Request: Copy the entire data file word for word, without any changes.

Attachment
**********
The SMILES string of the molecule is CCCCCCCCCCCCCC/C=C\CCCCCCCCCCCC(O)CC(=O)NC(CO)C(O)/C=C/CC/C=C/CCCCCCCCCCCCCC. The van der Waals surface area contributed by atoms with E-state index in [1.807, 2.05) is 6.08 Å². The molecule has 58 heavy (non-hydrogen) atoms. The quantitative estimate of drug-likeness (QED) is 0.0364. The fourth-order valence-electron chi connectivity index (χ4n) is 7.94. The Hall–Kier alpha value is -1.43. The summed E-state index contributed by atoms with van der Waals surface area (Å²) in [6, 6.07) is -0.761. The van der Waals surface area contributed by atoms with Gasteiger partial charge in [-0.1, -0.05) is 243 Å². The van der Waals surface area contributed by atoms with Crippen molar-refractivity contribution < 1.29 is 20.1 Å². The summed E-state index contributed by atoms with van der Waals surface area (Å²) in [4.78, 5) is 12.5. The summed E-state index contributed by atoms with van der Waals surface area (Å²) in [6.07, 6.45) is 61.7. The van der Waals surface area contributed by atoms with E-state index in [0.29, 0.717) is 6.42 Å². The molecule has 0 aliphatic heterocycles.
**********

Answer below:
The SMILES string of the molecule is CCCCCCCCCCCCCC/C=C\CCCCCCCCCCCC(O)CC(=O)NC(CO)C(O)/C=C/CC/C=C/CCCCCCCCCCCCCC. The van der Waals surface area contributed by atoms with E-state index in [1.807, 2.05) is 6.08 Å². The molecule has 58 heavy (non-hydrogen) atoms. The quantitative estimate of drug-likeness (QED) is 0.0364. The fourth-order valence-electron chi connectivity index (χ4n) is 7.94. The Hall–Kier alpha value is -1.43. The summed E-state index contributed by atoms with van der Waals surface area (Å²) in [6, 6.07) is -0.761. The van der Waals surface area contributed by atoms with Gasteiger partial charge in [-0.1, -0.05) is 243 Å². The van der Waals surface area contributed by atoms with Crippen molar-refractivity contribution < 1.29 is 20.1 Å². The summed E-state index contributed by atoms with van der Waals surface area (Å²) in [4.78, 5) is 12.5. The summed E-state index contributed by atoms with van der Waals surface area (Å²) in [6.07, 6.45) is 61.7. The van der Waals surface area contributed by atoms with E-state index in [0.29, 0.717) is 6.42 Å². The molecule has 0 aliphatic heterocycles.